The district court held that the government's claim under the CWA was not subject to the Limitation Act and thus could be filed outside the limitation proceeding. Id. at 956. The limitation plaintiffs argued further that although the claims were not subject to the Limitation Act, the government was still obligated to request relief from the injunctions granted in the limitation proceedings before directly filing its action in the District of Minnesota. The district court rejected this argument as well, concluding:
Although the United States has at times followed such a procedure, ․ it is not required to do so. The injunctions entered in the limitation actions were based on the authority of Supplemental Admiralty Rule F(3), and therefore were limited to enjoining “any claim subject to limitation in the action.” Because the claim for the statutory penalty was not subject to limitation in the action, it falls beyond the scope of the injunctions. In addition, requiring the United States to initially enter the limitation actions would require the United States to go through costly, time consuming and unnecessary proceedings. Such a requirement would serve no purpose while unduly complicating the proceedings.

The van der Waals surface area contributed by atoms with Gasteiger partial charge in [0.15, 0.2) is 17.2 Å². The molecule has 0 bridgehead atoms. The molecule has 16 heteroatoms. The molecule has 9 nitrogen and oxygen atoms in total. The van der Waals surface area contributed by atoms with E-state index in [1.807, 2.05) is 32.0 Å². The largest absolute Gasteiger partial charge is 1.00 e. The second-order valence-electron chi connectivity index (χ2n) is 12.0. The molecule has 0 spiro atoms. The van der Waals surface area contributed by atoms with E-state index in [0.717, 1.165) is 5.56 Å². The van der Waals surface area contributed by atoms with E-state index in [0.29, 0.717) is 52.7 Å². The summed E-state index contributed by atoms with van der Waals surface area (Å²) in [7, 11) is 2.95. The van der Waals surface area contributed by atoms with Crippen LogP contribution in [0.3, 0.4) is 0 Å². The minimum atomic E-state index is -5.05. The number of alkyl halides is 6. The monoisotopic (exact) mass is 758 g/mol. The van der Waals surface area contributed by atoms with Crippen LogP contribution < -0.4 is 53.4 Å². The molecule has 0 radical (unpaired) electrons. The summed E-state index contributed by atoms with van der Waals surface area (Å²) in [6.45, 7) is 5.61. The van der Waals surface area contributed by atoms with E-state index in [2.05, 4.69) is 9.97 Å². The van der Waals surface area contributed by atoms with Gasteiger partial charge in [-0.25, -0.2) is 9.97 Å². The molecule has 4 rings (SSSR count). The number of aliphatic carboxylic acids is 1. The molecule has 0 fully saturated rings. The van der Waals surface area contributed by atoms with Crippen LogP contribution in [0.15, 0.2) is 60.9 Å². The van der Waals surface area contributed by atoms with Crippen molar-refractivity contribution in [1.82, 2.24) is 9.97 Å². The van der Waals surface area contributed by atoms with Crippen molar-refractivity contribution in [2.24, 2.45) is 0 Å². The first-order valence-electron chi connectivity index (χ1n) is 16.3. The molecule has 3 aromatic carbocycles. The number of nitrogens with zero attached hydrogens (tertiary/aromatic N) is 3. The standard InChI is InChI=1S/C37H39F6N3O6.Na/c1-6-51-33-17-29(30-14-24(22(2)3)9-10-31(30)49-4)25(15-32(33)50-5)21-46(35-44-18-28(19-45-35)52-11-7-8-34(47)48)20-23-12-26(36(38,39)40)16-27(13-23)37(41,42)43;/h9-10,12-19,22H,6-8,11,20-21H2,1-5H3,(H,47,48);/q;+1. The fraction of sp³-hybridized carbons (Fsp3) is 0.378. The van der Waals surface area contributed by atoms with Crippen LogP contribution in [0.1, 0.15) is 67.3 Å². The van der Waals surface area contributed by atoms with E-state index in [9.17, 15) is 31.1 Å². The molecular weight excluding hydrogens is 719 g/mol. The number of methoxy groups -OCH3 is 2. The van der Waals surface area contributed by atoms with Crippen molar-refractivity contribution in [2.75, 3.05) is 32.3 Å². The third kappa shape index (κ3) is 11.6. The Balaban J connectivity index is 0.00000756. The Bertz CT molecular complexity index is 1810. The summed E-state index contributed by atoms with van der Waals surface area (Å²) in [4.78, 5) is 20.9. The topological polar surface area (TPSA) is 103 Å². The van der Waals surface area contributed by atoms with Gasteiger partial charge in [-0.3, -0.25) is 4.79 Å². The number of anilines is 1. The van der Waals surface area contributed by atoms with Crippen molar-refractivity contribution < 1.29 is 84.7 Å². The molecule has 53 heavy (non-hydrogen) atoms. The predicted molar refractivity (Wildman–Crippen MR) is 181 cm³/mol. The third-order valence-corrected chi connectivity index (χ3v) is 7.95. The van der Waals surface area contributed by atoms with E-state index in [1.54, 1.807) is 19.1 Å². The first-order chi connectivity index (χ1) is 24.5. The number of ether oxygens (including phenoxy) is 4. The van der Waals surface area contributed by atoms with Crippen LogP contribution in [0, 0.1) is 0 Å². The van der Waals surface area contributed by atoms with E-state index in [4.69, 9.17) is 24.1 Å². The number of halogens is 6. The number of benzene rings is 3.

Id. at 956–57 (internal citations omitted).
Even assuming that the government's potential Rivers and Harbors Act claim is not subject to the Limitation Act, CF Industries does not lend support to the government's position. Contrary to the government's argument, the above-cited discussion in CF Industries does not permit the government to intervene in a limitation proceeding without following the requirements established in Rule F. CF Industries and similar cases demonstrate only that the government need not appear in the limitation proceeding at all to assert its claims when those claims are not subject to the Limitation Act; it has no bearing on whether Rule F(5)'s claim requirement applies when a party does appear in a limitation action and attempts to contest the limitation complaint. See, e.g., In re Complaint of Metlife Capital Corp., 132 F.3d 818, 821–24 (1st Cir.1997) (concluding that claims under the Oil Pollution Act were not subject to the Limitation Act or Rule F, and thus the claims could be filed in a collateral proceeding without abiding by the procedures set forth in Rule F).